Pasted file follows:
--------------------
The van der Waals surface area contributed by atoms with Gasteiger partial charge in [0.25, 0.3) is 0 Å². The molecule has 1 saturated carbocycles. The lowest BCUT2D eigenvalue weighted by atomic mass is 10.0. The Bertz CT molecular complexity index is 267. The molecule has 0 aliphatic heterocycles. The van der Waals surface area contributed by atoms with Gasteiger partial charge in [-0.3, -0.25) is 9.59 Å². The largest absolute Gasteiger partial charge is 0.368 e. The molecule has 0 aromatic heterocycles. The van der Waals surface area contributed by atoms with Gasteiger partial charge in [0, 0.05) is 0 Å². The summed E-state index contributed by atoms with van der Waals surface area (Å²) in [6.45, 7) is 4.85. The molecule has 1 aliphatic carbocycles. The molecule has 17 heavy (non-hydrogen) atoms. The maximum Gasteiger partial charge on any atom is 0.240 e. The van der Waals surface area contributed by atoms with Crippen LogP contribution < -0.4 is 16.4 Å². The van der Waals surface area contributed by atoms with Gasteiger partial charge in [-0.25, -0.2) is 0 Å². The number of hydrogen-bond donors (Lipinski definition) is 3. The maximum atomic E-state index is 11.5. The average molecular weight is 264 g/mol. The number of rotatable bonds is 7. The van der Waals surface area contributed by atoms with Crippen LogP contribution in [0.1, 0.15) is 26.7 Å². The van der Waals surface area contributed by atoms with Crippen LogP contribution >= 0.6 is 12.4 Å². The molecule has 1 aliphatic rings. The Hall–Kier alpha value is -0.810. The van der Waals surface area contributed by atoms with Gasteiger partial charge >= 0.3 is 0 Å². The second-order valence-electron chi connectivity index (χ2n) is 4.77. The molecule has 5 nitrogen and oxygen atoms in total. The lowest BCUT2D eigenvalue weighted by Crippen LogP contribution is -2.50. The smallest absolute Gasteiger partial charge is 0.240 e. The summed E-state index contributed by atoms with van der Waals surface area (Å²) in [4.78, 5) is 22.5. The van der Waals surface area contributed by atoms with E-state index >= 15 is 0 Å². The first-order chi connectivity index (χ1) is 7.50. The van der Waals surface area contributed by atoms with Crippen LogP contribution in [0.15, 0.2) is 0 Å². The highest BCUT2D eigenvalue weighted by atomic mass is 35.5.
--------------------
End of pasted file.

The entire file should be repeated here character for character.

The van der Waals surface area contributed by atoms with Gasteiger partial charge in [0.25, 0.3) is 0 Å². The molecule has 1 saturated carbocycles. The lowest BCUT2D eigenvalue weighted by atomic mass is 10.0. The Bertz CT molecular complexity index is 267. The molecule has 0 aliphatic heterocycles. The van der Waals surface area contributed by atoms with Gasteiger partial charge in [-0.3, -0.25) is 9.59 Å². The largest absolute Gasteiger partial charge is 0.368 e. The molecule has 0 aromatic heterocycles. The van der Waals surface area contributed by atoms with Gasteiger partial charge in [0, 0.05) is 0 Å². The summed E-state index contributed by atoms with van der Waals surface area (Å²) in [6.45, 7) is 4.85. The molecule has 1 aliphatic carbocycles. The molecule has 17 heavy (non-hydrogen) atoms. The maximum Gasteiger partial charge on any atom is 0.240 e. The van der Waals surface area contributed by atoms with Crippen LogP contribution < -0.4 is 16.4 Å². The van der Waals surface area contributed by atoms with Gasteiger partial charge in [-0.25, -0.2) is 0 Å². The number of hydrogen-bond donors (Lipinski definition) is 3. The maximum atomic E-state index is 11.5. The average molecular weight is 264 g/mol. The number of rotatable bonds is 7. The van der Waals surface area contributed by atoms with Crippen LogP contribution in [0.1, 0.15) is 26.7 Å². The van der Waals surface area contributed by atoms with Crippen LogP contribution >= 0.6 is 12.4 Å². The molecule has 1 aliphatic rings. The Hall–Kier alpha value is -0.810. The van der Waals surface area contributed by atoms with Gasteiger partial charge >= 0.3 is 0 Å². The second-order valence-electron chi connectivity index (χ2n) is 4.77. The molecule has 5 nitrogen and oxygen atoms in total. The lowest BCUT2D eigenvalue weighted by Crippen LogP contribution is -2.50. The smallest absolute Gasteiger partial charge is 0.240 e. The summed E-state index contributed by atoms with van der Waals surface area (Å²) in [4.78, 5) is 22.5. The van der Waals surface area contributed by atoms with E-state index >= 15 is 0 Å². The first-order chi connectivity index (χ1) is 7.50. The van der Waals surface area contributed by atoms with Crippen LogP contribution in [0.15, 0.2) is 0 Å². The highest BCUT2D eigenvalue weighted by atomic mass is 35.5.